FDA scientists on Monday proposed a new, simplified process for developing and administering annual booster doses of COVID-19 vaccines using a system that resembles the way flu shots roll out every year. The FDA also proposes sunsetting the existing original-formula COVID vaccines altogether and using the updated bivalent formulas for both primary vaccinations and boosters going forward. The FDA plan was put out ahead of an advisory panel meeting scheduled for Thursday. It’s not yet clear if and when the plan may be put into action or whether those expert advisers will sign on or make alternative recommendations, which the FDA is not bound to follow.
Information around booster eligibility and availability has often been confusing and poorly communicated, which has undoubtedly played a role in the low national uptake of the bivalent shots. The most recent boosters, introduced last year, target the original strain of the coronavirus but also the Omicron strain and its descendants, which now make up all circulating variations. But the vast majority of Americans are now undervaccinated, according to government guidelines, with only about 40 percent of seniors and 16 percent of the eligible overall population having received the new booster shots, per the CDC. Because of previous vaccinations and infections, the country’s overall wall of immunity against severe illness and death from COVID-19 has remained resilient, a major reason there hasn’t been a winter wave as in previous years of the pandemic. Still, many scientists continue to warn that undervaccination is particularly dangerous for seniors, who are and always have been disproportionately vulnerable to adverse outcomes from the illness.
Under the FDA’s suggested plan, officials would decide on an updated formula of the COVID vaccines each June. One dose of the new booster would be recommended for most of the population and two doses for seniors, the immunocompromised, young children, and others more vulnerable to severe COVID. As NPR science reporter Rob Stein explained Monday, this would mean treating COVID vaccines just like flu shots:
Under the new approach, most people would be advised to simply get whatever the latest version of the vaccine is annually each fall like the flu vaccine. They wouldn’t have to worry about how many shots they’ve already gotten and which one they got when. Those who still need to receive two doses initially, such as young children and older people, would use the same formulation for all three shots. Vaccine makers would update the annual shot through a process that would begin each spring to try a match the vaccine as closely as possible to whatever variant will likely be dominant in the coming winter. That’s how the flu vaccine is formulated each year … The agency notes that if a more dangerous COVID variant were to emerge, it might reconsider the vaccine strain at other times of the year on an “as-needed and emergent basis.”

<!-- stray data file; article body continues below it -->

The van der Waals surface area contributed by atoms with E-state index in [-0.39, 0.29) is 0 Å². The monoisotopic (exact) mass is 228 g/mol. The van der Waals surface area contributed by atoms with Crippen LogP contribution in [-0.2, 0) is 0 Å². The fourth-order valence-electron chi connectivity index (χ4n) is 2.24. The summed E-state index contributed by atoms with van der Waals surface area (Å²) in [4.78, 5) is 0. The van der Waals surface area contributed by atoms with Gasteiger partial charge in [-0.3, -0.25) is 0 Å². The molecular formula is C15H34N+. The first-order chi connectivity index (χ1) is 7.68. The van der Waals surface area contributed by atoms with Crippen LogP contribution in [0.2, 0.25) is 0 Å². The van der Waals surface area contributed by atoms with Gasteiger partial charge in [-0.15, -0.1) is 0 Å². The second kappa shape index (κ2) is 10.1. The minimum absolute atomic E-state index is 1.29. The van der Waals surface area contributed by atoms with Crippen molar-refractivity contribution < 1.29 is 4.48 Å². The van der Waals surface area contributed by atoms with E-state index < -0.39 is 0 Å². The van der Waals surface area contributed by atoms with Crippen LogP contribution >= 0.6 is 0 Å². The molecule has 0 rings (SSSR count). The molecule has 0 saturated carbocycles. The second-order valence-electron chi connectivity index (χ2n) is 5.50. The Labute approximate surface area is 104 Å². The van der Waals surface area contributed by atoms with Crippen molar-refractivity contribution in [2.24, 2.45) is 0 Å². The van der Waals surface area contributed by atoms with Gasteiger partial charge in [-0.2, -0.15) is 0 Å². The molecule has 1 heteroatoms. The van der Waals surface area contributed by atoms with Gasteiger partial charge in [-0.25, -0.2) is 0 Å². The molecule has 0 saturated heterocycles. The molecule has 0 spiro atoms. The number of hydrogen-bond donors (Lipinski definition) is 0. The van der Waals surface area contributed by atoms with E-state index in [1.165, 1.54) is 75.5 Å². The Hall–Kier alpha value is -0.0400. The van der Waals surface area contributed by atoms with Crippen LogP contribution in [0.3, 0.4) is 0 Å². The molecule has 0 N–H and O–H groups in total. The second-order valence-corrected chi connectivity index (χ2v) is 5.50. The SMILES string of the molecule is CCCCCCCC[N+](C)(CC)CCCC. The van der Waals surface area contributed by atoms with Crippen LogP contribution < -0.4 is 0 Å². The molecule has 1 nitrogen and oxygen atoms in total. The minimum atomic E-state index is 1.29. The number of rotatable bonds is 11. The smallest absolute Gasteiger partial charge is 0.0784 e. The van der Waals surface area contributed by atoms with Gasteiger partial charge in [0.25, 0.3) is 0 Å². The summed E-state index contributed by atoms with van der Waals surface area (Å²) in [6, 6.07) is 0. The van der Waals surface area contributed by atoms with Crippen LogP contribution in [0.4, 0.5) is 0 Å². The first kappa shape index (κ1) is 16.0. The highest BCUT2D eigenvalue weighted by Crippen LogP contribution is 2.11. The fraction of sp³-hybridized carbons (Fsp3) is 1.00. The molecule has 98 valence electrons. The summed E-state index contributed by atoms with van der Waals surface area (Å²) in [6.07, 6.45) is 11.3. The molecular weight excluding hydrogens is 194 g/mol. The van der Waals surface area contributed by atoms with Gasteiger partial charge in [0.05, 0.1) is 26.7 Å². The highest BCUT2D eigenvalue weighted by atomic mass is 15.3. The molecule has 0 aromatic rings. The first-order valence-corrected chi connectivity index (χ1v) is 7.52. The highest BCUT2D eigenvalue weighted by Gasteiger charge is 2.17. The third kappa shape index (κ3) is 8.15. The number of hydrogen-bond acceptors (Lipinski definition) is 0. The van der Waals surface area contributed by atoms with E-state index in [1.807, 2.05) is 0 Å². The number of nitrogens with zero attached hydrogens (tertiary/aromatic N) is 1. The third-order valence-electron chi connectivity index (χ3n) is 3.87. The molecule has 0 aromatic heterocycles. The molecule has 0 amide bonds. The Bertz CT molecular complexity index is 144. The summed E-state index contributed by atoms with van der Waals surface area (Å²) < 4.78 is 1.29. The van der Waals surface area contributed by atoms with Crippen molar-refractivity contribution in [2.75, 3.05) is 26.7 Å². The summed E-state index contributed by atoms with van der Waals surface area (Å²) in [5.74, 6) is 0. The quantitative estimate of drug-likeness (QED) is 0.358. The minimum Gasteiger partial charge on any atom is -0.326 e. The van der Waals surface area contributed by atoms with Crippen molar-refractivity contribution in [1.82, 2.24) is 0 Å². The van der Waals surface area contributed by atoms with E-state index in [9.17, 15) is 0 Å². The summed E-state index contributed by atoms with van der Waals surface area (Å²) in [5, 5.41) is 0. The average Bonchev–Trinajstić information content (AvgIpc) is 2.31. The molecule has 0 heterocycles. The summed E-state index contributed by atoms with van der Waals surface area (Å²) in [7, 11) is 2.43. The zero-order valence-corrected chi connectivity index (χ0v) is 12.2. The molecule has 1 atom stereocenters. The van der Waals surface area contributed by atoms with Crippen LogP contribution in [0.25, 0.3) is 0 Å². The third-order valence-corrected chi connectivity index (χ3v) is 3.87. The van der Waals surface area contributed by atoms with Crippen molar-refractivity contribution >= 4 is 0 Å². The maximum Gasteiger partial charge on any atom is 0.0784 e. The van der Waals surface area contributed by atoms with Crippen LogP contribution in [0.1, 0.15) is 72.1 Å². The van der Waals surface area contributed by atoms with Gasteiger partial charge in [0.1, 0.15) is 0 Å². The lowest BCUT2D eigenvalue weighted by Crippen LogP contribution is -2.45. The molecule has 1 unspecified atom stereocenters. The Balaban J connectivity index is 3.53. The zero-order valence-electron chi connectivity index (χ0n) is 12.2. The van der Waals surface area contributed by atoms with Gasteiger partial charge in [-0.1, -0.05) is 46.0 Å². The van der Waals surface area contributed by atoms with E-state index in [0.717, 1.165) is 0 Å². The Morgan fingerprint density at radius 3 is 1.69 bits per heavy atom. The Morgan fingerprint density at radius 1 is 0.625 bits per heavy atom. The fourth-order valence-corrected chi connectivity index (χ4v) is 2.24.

Many public-health experts have long expected COVID shots would become annual, and the Biden administration began framing them that way months ago amid the rollout of the bivalent boosters. But questions have lingered about whether new shots every year are necessary for all Americans and whether updated shots are actually more effective than the original vaccine formulas. Some of the expert advisers meeting on Thursday are already expressing doubts regarding the research behind the FDA’s proposal. As Stat News notes, the FDA’s proposal aims to address some of these concerns:
The FDA’s scientists present a wealth of studies showing that the new boosters increase antibody levels for people who were previously vaccinated with the original vaccine. They also present observational studies, in which researchers collect data from the real world and try to control for variables that might change the study result, that suggest the new boosters are protective.
Yet some scientists remain skeptical that bivalent formulas are the best way to go, as the New York Times explains:
Some studies have suggested that combining both variants in the booster dose has undermined their effectiveness. Because of a biological phenomenon called imprinting, preliminary research suggests the bivalent vaccine elicits a stronger immune response to the ancestral variant than to the newer variants. A monovalent vaccine targeted only to the newer variants might have been more powerful, experts said.
COVID experts critical of the FDA’s approach have a range of other concerns and questions as well, though none pertain to the overall safety of the current vaccines. For instance, while COVID is well on its way to becoming endemic, like other perpetually circulating respiratory illnesses, is it premature to shift to an annual booster strategy? Should the government be prioritizing the search for next-gen vaccines that are even more effective at blocking infection or can be more easily administered via pill or intranasally? Would better vaccines increase public interest in getting boosted?
These are all good questions with no simple answers. The debate will undoubtedly continue, regardless of whether the FDA plan moves forward.